Edinburgh Woollen Mill and Ponden Home enter administration with loss of 860 jobs

More than 860 people have immediately lost their jobs and a further 2,000 roles are at risk after the Edinburgh Woollen Mill chain and the homewares retailer Ponden Home called in administrators.

The two chains will continue to trade online, and in stores where possible, while administrators seek options for their future, including potential buyers.

The job losses mainly relate to the permanent closure of 56 Edinburgh Woollen Mill stores and eight Ponden Home stores and concessions.

The latest cuts come after a dismal week for retail workers in which more than 5,700 more jobs came under threat. Sainsbury’s said up to 3,500 jobs could go as it shut four in five of its Argos high street stores and closed fresh fish, meat and deli counters, while John Lewis is cutting 1,500 head office jobs and footwear brand Clarks could lose an estimated 700 jobs in stores.

Retailers had already been suffering from lacklustre sales amid heavy competition, led by online-only players such as Amazon, and rising costs including business rates and wages. The coronavirus pandemic has only added to their woes as stores were forced to close for three months over the summer and those in England now face a month of lockdown during the busiest trading period of the year.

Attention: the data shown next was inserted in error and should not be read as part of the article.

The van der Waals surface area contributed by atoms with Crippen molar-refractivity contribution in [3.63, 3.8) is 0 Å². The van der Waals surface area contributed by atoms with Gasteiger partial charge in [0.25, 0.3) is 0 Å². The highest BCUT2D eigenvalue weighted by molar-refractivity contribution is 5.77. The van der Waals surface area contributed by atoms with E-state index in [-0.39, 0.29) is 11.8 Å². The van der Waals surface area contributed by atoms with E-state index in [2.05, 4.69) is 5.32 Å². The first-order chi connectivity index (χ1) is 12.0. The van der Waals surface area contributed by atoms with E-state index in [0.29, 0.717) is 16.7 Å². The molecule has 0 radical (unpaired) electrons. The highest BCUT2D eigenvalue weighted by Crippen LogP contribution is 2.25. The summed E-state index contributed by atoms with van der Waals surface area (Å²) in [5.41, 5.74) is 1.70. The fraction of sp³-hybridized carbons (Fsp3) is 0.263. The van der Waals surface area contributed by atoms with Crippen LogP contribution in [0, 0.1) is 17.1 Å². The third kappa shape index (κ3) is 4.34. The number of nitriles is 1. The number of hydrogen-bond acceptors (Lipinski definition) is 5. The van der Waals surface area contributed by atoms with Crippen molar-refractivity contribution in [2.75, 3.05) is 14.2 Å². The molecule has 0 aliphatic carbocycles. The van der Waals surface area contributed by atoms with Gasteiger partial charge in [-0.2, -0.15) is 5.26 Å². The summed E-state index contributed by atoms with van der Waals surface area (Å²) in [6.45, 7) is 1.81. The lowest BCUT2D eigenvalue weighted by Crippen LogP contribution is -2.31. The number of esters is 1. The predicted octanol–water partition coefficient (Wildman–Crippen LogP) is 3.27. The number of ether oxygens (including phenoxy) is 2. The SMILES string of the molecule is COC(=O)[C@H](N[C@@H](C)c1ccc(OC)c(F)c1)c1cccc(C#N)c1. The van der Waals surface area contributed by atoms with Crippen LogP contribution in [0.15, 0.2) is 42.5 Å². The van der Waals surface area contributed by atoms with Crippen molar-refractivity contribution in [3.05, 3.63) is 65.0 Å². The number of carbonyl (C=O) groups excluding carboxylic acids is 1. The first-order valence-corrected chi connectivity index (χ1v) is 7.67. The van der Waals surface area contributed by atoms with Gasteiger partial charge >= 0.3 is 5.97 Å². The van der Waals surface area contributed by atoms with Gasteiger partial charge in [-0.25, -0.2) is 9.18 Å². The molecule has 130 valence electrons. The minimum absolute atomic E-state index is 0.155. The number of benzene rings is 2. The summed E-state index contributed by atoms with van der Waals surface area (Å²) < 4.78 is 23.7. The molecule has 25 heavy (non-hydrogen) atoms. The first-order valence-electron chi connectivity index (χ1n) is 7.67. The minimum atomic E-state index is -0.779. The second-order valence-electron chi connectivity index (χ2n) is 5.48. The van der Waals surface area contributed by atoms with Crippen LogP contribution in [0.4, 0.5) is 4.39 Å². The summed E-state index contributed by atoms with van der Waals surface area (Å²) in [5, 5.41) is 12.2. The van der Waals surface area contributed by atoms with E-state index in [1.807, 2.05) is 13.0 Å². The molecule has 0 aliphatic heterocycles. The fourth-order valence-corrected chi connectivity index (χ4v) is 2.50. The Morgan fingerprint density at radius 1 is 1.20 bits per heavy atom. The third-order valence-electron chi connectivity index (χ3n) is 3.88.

Edinburgh Woollen Mill and Ponden Home are part of the entrepreneur Philip Day’s retail empire, which also owns the fashion chains Peacocks, Jaeger and Austin Reed. It employs more than 21,000 people. His business, called the Edinburgh Woollen Mill Group, issued a warning last month that it was on the brink of collapse.

Talks about a potential sale of Jaeger, Peacocks and Austin Reed are ongoing and those brands are not in administration.

Day is expected to hold on to Peacocks and has a big say in the future of all the chains as he holds a charge over certain assets of the group – making him first in line above other creditors to recover debts.

Tony Wright, joint administrator and partner at the advisory firm FRP, said: “Recent months have proven extremely challenging for many retailers, even those that were trading well before the pandemic, including the teams at Edinburgh Woollen Mill and Ponden Home.

“Regrettably, the impact of Covid-19 on the brands’ core customer base and tighter restrictions on trading mean that the current structure of the businesses is unsustainable and has resulted in redundancies. We are working with all affected members of staff to provide the appropriate support.”

Established in 1947, the Carlisle-based Edinburgh Woollen Mill has 384 stores across the UK and had 2,571 staff before Friday’s redundancies. Ponden Home is a homeware, curtains, bedding and furniture retailer with 73 stores and 329 staff.

Day also controls Bonmarché, the ailing 50-plus women’s fashion chain, via a separate investment vehicle which is also not part of the latest administration process.

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